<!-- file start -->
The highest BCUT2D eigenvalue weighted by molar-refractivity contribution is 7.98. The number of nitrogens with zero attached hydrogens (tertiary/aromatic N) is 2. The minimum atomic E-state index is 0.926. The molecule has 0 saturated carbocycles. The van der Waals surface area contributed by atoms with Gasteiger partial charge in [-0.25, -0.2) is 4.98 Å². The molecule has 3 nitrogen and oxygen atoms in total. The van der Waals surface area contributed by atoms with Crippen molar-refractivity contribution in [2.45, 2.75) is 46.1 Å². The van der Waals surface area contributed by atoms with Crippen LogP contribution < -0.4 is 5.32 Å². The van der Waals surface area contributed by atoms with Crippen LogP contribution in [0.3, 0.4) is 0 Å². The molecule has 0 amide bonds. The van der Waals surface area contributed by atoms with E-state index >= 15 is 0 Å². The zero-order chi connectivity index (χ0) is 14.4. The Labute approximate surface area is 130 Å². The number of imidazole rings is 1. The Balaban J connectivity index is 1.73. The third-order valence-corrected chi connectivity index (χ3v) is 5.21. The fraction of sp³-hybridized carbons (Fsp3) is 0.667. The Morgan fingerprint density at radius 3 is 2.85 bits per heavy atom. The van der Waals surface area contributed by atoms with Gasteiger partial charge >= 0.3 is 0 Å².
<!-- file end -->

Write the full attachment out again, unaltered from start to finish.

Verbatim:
The highest BCUT2D eigenvalue weighted by molar-refractivity contribution is 7.98. The number of nitrogens with zero attached hydrogens (tertiary/aromatic N) is 2. The minimum atomic E-state index is 0.926. The molecule has 0 saturated carbocycles. The van der Waals surface area contributed by atoms with Gasteiger partial charge in [-0.25, -0.2) is 4.98 Å². The molecule has 3 nitrogen and oxygen atoms in total. The van der Waals surface area contributed by atoms with Crippen molar-refractivity contribution in [2.45, 2.75) is 46.1 Å². The van der Waals surface area contributed by atoms with Crippen LogP contribution < -0.4 is 5.32 Å². The van der Waals surface area contributed by atoms with Crippen LogP contribution in [0.3, 0.4) is 0 Å². The molecule has 0 amide bonds. The van der Waals surface area contributed by atoms with E-state index >= 15 is 0 Å². The zero-order chi connectivity index (χ0) is 14.4. The Labute approximate surface area is 130 Å². The number of imidazole rings is 1. The Balaban J connectivity index is 1.73. The third-order valence-corrected chi connectivity index (χ3v) is 5.21. The fraction of sp³-hybridized carbons (Fsp3) is 0.667. The Morgan fingerprint density at radius 3 is 2.85 bits per heavy atom. The van der Waals surface area contributed by atoms with Gasteiger partial charge >= 0.3 is 0 Å².